Barring divine interference, the citizens of San Diego will be subjected to not one but two weirdly related measures on the November ballot.
No way, you say?
Don't we get a break on our odd (very odd) year off? Can't we give democracy a chance to take a breather?
Chances are good you joined the 66 percent who voted last November for Measure L, the initiative that reflected a broad belief that citizens initiatives (and their surly cousins, referendums) should be scheduled during general elections, when turnout is high, not during primaries, when turnout tends to be low.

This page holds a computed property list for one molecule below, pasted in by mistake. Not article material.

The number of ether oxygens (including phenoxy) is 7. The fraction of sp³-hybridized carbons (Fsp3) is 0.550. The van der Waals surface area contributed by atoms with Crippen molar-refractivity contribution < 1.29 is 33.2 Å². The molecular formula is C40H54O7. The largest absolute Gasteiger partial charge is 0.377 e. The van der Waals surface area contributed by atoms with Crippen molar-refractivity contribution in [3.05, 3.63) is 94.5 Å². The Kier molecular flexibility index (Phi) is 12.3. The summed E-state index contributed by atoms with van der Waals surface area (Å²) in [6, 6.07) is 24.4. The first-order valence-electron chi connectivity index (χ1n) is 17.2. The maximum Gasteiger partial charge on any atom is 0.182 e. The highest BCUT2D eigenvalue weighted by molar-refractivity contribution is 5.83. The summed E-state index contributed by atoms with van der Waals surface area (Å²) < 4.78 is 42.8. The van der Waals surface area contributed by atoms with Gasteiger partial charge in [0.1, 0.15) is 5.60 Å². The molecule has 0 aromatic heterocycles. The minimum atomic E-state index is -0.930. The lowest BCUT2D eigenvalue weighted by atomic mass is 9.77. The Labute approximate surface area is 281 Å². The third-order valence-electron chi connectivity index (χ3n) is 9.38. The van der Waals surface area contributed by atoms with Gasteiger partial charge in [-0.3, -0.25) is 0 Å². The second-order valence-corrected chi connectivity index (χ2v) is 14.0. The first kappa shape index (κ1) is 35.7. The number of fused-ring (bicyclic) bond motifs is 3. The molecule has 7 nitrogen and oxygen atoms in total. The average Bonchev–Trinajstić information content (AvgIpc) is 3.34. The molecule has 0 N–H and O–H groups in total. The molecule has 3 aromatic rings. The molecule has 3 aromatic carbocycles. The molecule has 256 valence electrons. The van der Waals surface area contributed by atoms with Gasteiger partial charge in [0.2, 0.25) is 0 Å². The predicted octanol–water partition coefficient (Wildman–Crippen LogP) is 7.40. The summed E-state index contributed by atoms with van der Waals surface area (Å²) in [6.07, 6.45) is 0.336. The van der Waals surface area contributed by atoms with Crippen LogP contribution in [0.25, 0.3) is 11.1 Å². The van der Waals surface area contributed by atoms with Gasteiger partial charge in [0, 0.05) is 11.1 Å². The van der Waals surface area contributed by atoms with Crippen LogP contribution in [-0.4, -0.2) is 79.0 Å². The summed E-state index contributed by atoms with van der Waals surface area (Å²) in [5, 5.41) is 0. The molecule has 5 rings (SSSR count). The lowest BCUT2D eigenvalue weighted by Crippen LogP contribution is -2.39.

One of the components of the San Diego MLS expansion bid that looked to be most controversial coming in was the effort to bypass a local vote on the Mission Valley stadium proposal, dubbed "SoccerCity." On one hand, that was intended to streamline the process, with a petition campaign to obtain signatures intended to be a stand-in for the actual election, and the San Diego City Council fast-tracking the proposal in order to maximize the city's chances of being award an expansion team.
A group of San Diego civic and business leaders announced today that they want the fate of a planned redevelopment of the Qualcomm Stadium property to be decided by voters, not the City Council.
The Public Land, Public Vote Coalition includes land-use experts, a former City Council president and a current member of the Planning Commission. They said the "Soccer City'' plan needs a thorough public vetting before a decision can be made.